Matej Nikšič & Georgia Butina Watson
Nikšič, M. & Watson, G. B. (1). Urban public open space in the mental image of users: the elements connecting urban public open spaces in a spatial network. Journal of Urban Design, 23(6), 859–882. http://dx.doi.org/10.1080/13574809.2017.1377066
This paper discusses how the structure of urban public open space is created and interpreted in the mental image of its users in the case of Ljubljana, Slovenia. It reveals how spatially continuous urban open space is physically interconnected into the overall spatial structure of the city and how it is defined by a variety of the built form components. The question is how such space is present in the mental image of users and whether and how such space is structured into sub-units by its users. The paper aims to establish what its dimensions are, how it is divided into separate units at a mental level, and what the perceived hierarchical relations between such units are, in terms of spatial, functional and intangible characteristics of space that conditions this perception. It is argued that both the overall spatial structure of the city and its constituent components play an important role in how users conceptualize urban open public space.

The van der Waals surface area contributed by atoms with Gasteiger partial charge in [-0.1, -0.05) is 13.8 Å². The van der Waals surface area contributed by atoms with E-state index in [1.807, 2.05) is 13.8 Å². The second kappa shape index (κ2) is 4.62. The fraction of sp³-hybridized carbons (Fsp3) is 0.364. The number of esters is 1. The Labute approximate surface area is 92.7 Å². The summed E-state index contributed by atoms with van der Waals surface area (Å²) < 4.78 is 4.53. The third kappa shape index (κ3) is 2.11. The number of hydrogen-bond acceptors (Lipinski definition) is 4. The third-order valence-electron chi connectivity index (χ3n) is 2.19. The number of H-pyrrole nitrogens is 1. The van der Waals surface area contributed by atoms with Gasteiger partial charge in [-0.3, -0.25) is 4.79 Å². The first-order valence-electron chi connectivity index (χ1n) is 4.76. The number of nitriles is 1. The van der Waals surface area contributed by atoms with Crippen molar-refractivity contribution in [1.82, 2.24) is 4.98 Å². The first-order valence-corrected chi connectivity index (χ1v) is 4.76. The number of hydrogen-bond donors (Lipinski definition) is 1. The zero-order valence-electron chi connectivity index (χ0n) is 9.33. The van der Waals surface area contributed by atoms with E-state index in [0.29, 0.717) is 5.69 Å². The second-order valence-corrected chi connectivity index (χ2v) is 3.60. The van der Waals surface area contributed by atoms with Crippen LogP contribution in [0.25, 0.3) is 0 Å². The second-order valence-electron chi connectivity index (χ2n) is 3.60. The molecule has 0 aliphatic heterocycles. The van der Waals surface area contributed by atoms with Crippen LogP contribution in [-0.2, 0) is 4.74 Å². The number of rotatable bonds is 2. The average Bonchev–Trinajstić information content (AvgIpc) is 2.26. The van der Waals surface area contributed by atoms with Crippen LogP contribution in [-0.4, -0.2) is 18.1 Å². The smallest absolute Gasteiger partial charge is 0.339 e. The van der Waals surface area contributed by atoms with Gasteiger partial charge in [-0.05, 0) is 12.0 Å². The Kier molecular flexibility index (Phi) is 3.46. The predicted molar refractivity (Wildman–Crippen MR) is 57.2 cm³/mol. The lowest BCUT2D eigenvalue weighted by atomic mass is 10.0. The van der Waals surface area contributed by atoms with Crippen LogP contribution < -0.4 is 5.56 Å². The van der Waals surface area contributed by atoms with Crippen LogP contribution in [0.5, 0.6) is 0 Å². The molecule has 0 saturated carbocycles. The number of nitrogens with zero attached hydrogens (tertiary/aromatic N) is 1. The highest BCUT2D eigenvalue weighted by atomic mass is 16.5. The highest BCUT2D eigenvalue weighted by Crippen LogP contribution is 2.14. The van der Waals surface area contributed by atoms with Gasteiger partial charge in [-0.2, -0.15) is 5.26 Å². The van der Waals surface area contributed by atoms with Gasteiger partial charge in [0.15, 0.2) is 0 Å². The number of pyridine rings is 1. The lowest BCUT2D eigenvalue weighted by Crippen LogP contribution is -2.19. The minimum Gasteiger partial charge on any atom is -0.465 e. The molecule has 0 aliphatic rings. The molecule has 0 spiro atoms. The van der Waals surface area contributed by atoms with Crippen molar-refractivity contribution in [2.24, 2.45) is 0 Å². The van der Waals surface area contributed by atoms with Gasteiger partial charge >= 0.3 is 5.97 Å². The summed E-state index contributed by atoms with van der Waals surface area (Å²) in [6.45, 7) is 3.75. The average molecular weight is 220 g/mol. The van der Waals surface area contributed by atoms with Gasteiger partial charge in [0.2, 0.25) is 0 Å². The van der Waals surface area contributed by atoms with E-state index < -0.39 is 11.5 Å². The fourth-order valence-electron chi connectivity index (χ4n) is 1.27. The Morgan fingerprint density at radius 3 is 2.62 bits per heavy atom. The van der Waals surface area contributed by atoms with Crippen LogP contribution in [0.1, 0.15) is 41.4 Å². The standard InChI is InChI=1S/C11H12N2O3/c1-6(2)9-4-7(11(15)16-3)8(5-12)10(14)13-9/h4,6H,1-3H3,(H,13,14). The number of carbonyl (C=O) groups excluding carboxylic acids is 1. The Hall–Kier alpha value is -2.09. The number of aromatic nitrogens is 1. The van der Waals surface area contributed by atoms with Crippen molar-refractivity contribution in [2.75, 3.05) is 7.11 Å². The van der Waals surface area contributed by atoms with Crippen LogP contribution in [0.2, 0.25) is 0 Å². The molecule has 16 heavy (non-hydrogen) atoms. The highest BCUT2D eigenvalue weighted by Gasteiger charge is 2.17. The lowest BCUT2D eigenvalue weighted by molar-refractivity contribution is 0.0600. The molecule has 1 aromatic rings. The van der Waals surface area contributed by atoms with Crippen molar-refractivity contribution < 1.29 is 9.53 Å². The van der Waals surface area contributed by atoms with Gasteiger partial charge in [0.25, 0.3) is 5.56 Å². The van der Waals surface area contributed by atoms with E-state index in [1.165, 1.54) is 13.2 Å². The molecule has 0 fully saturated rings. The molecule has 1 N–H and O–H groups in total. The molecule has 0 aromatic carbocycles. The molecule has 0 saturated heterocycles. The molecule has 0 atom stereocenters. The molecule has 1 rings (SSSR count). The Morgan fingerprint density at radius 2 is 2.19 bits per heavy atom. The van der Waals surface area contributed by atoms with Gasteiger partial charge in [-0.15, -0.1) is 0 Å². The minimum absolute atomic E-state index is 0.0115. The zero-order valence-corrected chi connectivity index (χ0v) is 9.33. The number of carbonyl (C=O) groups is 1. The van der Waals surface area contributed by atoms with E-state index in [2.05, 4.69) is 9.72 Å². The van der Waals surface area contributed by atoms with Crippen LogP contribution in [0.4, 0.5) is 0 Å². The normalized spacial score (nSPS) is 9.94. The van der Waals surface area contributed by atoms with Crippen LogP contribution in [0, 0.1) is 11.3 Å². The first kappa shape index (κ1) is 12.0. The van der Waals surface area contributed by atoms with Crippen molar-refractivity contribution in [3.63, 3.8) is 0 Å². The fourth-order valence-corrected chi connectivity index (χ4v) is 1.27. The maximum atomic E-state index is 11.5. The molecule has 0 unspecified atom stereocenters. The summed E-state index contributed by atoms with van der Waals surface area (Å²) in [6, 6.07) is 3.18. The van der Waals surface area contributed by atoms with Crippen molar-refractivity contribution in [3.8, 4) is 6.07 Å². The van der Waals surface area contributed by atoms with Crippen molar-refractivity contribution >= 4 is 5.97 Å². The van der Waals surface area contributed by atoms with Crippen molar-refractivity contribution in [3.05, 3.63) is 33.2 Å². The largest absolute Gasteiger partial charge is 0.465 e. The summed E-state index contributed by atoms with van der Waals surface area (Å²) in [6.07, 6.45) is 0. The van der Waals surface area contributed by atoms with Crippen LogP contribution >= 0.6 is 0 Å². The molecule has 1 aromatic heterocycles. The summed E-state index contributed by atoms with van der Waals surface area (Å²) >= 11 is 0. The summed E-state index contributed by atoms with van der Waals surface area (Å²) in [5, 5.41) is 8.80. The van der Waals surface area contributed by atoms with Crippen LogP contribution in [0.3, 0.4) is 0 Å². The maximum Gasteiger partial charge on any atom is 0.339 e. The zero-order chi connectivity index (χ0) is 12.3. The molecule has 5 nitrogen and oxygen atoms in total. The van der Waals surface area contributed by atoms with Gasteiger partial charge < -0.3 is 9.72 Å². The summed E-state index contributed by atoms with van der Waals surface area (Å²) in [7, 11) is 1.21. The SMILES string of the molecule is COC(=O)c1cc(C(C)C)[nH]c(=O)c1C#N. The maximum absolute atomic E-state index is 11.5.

The research finds that urban public open space is structured into sub-units at the mental level, "perceptual micro-ambiences", which are influenced by the physical characteristics of space (the built edge of open urban space and elements that stop the views in space), functional organization of space (the organization of motorized traffic and areas reserved for pedestrians), and meaning/symbolic dimension of space. The case studies reveal that "perceptual micro-ambiences" are perceived as closer to each other when they are visually and physically connected, functionally supplementing each other, physically close, frequently used, and/or similar in direct sonic and olfactory stimuli.
Description of method used in the article
Two public open spaces - Prešeren Square and Zvezda Park - in the city centre of Ljubljana were chosen for research. Voluntary participants (n=30) were interviewed individually at their residence with the help of morphological map of the case study and a standard set of questions. The data gathered was digitized in Arc View GIS and Microsoft Excel.
Of practical use